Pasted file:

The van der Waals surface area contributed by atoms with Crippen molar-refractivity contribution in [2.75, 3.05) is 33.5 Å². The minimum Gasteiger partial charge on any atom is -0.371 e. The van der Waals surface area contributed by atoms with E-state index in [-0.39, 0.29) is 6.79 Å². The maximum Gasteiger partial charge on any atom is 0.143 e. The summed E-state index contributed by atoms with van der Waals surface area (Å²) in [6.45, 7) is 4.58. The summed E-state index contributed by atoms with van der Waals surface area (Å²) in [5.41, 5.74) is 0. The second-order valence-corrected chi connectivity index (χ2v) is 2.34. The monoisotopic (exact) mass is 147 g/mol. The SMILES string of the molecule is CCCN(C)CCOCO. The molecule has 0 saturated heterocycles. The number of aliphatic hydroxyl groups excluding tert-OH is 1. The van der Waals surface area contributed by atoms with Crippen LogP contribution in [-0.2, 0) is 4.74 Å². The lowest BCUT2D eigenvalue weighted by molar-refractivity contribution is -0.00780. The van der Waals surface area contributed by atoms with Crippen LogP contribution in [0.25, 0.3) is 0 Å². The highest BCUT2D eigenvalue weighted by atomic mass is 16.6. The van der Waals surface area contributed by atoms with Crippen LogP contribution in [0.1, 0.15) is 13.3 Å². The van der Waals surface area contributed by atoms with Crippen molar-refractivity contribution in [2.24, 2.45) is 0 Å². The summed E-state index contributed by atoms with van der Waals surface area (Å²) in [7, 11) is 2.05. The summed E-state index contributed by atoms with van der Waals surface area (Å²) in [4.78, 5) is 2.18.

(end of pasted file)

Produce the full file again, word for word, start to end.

The van der Waals surface area contributed by atoms with Crippen molar-refractivity contribution in [2.75, 3.05) is 33.5 Å². The minimum Gasteiger partial charge on any atom is -0.371 e. The van der Waals surface area contributed by atoms with E-state index in [-0.39, 0.29) is 6.79 Å². The maximum Gasteiger partial charge on any atom is 0.143 e. The summed E-state index contributed by atoms with van der Waals surface area (Å²) in [6.45, 7) is 4.58. The summed E-state index contributed by atoms with van der Waals surface area (Å²) in [5.41, 5.74) is 0. The second-order valence-corrected chi connectivity index (χ2v) is 2.34. The monoisotopic (exact) mass is 147 g/mol. The SMILES string of the molecule is CCCN(C)CCOCO. The molecule has 0 saturated heterocycles. The number of aliphatic hydroxyl groups excluding tert-OH is 1. The van der Waals surface area contributed by atoms with Crippen LogP contribution in [-0.2, 0) is 4.74 Å². The lowest BCUT2D eigenvalue weighted by molar-refractivity contribution is -0.00780. The van der Waals surface area contributed by atoms with Crippen LogP contribution in [0.25, 0.3) is 0 Å². The highest BCUT2D eigenvalue weighted by atomic mass is 16.6. The van der Waals surface area contributed by atoms with Crippen LogP contribution in [0.1, 0.15) is 13.3 Å². The van der Waals surface area contributed by atoms with Crippen molar-refractivity contribution in [2.24, 2.45) is 0 Å². The summed E-state index contributed by atoms with van der Waals surface area (Å²) in [7, 11) is 2.05. The summed E-state index contributed by atoms with van der Waals surface area (Å²) in [4.78, 5) is 2.18.